question“Enlightenment is a destructive process.
It has nothing to do with becoming better or being happier.
Enlightenment is the crumbling away of untruth.
It’s seeing through the facade of pretense.
It’s the complete eradication of everything we imagined to be true.”

From destruction comes growth.  We see it everywhere, in everything.  I live in the mountains where  we saw a devastating mountain pine beetle outbreak kill millions of trees.  We watched the trees turn from healthy green to brown to red; red means dead.  In order to mitigate the outbreak, many trees were clear-cut and hauled away.

Now, as I walk around the area I see new growth; hundreds of thousands of new little trees.  We see more of the mountain peaks that were obscured by the big trees before the outbreak.  From devastation comes growth and a new perspective.  Nature is an amazing teacher.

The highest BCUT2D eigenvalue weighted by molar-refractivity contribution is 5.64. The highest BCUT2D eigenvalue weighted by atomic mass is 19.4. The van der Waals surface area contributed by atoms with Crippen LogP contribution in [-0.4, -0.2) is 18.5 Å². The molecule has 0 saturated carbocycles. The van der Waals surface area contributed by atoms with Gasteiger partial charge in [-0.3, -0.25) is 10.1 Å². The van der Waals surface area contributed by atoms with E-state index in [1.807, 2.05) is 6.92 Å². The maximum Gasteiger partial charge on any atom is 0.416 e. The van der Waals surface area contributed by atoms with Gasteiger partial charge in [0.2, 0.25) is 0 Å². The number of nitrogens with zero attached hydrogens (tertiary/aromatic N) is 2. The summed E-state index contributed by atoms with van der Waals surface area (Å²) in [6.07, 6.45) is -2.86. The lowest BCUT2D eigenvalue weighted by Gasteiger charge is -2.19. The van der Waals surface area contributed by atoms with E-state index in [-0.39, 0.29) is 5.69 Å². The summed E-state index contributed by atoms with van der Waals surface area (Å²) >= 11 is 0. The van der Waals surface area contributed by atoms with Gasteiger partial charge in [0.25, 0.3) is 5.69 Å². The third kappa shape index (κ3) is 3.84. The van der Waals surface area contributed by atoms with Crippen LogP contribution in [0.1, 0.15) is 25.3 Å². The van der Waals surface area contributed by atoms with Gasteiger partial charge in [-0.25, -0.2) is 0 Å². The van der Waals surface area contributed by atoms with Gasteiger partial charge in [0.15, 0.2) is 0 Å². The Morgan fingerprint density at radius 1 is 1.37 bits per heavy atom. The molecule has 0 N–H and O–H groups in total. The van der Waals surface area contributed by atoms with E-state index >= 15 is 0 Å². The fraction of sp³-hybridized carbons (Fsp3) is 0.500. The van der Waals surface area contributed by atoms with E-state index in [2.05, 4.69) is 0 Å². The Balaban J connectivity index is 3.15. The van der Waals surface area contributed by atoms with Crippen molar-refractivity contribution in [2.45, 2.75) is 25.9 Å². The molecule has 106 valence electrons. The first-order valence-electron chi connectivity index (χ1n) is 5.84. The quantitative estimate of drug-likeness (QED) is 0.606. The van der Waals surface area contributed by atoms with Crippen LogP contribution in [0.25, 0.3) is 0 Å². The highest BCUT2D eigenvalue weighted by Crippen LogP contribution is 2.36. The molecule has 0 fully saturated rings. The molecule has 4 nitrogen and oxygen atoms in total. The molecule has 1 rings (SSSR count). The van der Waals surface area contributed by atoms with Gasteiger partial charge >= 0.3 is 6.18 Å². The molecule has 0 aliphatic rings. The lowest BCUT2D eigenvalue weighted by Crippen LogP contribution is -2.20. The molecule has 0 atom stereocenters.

About 3 years ago, I began the process of trying to rebuild me. I felt decimated by some of my choices and there was nothing to do but dig around in the ashes and look for some building material.  In all honesty, I was hoping that my spiritual and religious quest would bring me comfort; a soft place to land.  I wanted something that would make my crappy choices ‘all better’.  Honestly, I think I was looking for a substitute for the self-medicating effects of alcohol that wouldn’t ruin my health or further damage my relationships.  That is not what I found.

I found that there is no soft place to land; at least not for me. Once I started deconstructing me and really delving into religion and spirituality, I developed some new perspectives.  These new perspectives forced a re-evaluation of the old perspectives and it turns out that there just isn’t enough storage in my hard drive to keep the old ones around.  Particularly since the old ones weren’t all that great to begin with.